Suikoden V Hands-On

We try out the latest entry in Konami's RPG franchise.

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We had the chance to try out a localized version of Suikoden V at Konami's press event today, which marks the third entry of the popular series on the PlayStation 2. The game will once again offer fans of the series what they want in the form of another epic quest that will let you recruit 108 characters and engage in crazy turn-based battles. The work-in-progress version of the game at Konami's event featured English text and voice, which helped us get a handle on what the story is about.

The game casts you in the role of the prince of the Queendom of Falena, who lives a pretty mellow life until his mother goes a little nuts. Two years before the game begins it seems that one of the most loyal towns in the queendom, Lordlake, had a bit of a revolt and the queen had to put it down. While we're not sure of the specifics, such as if she actually popped over to have a chat with folks to see what the problem was, the bottom line is her royal highness busted out the sun rune, an ancient artifact of immense power, and had herself a barbecue over at Lordlake. Result? No more revolt. Downside? Subjects a little creeped out. The demo of the game kicks off two years after that incident and finds you dispatched by your mother to check out the ruins of Lordlake to see how things are going over there. Once you get to town you discover that, big surprise, the locals are a little testy. It seems that the residents have stubbornly refused to move from their scorched surroundings and are eking out a living in Lordlake. Upon reporting this to your mom, you start to get the sense that she's not quite right. A bit of exploration and chatting around the castle leads you to discover more information about the three runes in Falena. The good news is that the three artifacts are responsible for the kingdom's prosperity. The unsettling news is that your mom has been wearing the most powerful of them on her head since the incident, and she seems a touch "off." While details are still a little sketchy, it's safe to say that a good part of your quest in the game is to discover what the heck is going on, and you're going to need some runes and about 108 friends to do it.

As far as gameplay goes, Suikoden V is shaping up to be a pleasing mix of old and new. What we played in the demo didn't offer many surprises. However, Konami reps at the event were able to shed some light on the unique elements slated to be in the game. The battles are aiming to offer the feel of the combat seen in the first two games, which is a good thing. However, rather than simply copy the original games, Suikoden V will be adding a lot to the mix. You'll now be able to have parties of up to six characters, with four in reserve for combat. When you're in a fight, you can use different formations that let you adjust how your fighters are spread out. And, more importantly, you'll receive some unique bonuses. For example, you'll find that some formations will heal your party members, while others will offer stat boosts. Combat will also offer more co-op attacks that will vary on the characters you're using. Characters will also have short- and long-range weapons, which will require you to do some thinking before you spread them out on the battlefield, as their position may not mix well with their weapon type. For example, if you put someone with a short-range weapon on the back line of your group, that person won't be able to attack at all due to his or her need to be up close and personal when attacking.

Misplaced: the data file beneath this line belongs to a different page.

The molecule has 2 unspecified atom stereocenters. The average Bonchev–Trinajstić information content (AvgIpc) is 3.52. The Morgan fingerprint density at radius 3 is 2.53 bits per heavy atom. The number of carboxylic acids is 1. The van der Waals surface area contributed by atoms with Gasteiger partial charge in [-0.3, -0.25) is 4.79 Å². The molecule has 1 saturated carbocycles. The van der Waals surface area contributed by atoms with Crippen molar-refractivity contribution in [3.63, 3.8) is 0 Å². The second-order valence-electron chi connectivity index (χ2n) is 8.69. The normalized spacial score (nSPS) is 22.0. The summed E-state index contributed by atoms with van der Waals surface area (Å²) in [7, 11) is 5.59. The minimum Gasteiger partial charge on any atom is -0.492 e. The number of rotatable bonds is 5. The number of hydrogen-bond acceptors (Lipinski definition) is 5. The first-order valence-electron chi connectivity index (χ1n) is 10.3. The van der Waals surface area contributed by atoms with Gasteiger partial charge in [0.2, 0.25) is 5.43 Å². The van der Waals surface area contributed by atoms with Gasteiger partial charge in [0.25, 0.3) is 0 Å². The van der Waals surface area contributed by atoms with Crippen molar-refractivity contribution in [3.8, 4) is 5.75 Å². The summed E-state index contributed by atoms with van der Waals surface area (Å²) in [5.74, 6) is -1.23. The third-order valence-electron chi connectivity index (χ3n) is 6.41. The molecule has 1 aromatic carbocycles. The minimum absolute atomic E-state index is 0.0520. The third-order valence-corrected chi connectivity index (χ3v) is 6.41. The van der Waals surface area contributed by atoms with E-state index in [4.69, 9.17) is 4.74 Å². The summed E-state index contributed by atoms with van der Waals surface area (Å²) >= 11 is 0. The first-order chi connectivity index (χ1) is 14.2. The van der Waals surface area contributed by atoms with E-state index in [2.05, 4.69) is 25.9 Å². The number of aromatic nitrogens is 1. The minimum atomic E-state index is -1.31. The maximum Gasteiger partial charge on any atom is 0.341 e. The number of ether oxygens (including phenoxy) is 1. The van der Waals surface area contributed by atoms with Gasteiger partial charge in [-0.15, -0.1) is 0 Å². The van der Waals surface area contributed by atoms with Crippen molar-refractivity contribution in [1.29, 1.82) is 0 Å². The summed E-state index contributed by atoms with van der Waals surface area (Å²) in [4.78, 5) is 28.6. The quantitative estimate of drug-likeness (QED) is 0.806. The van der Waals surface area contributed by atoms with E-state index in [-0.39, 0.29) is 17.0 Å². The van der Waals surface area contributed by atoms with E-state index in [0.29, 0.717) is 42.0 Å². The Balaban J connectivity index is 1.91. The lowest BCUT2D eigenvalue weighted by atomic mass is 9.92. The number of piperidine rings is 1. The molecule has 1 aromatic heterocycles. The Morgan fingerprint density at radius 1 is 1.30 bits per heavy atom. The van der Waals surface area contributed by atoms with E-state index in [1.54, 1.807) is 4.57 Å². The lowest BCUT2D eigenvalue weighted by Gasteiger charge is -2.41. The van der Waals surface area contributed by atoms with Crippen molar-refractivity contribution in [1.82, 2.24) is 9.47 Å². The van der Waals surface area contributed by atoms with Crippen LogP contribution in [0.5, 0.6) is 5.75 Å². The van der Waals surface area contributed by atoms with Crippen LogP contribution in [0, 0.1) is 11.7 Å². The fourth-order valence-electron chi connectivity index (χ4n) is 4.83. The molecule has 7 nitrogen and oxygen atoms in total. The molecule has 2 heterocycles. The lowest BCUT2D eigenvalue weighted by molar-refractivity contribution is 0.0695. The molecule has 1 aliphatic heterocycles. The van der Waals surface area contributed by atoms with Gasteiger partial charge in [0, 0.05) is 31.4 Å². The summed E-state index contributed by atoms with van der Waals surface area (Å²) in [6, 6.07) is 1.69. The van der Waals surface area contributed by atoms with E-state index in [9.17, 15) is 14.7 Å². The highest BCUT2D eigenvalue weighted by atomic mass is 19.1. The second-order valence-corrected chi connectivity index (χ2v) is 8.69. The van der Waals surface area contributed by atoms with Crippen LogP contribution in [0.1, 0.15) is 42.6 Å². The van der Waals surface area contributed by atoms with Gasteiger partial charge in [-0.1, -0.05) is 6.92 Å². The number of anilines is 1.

The presentation so far looks sharp and takes the series in a slightly new direction. The visuals we've seen are a little more realistic than Suikoden IV, and they veer a little farther away from the more stylized look the series has been using since it hit the PS2. Based on what we've seen, the game's color palette has also expanded, resulting in a richer look overall, which we like. Character models are detailed and stand up to the scrutiny that's possible when switching to the closest of three available camera modes. The environments we've seen sport a minimalist look that works. The audio in the game works well, with the decent voice acting and rousing music.

While we played what will likely amount to a tiny fraction of the adventure in Suikoden V, we liked what we saw. The promise of the combat system has us intrigued, and we're especially curious to see what kind of fun we can have with our saved data from previous games. Suikoden V is currently slated to ship sometime later this year for the PlayStation 2. Look for more on the game in the coming months.

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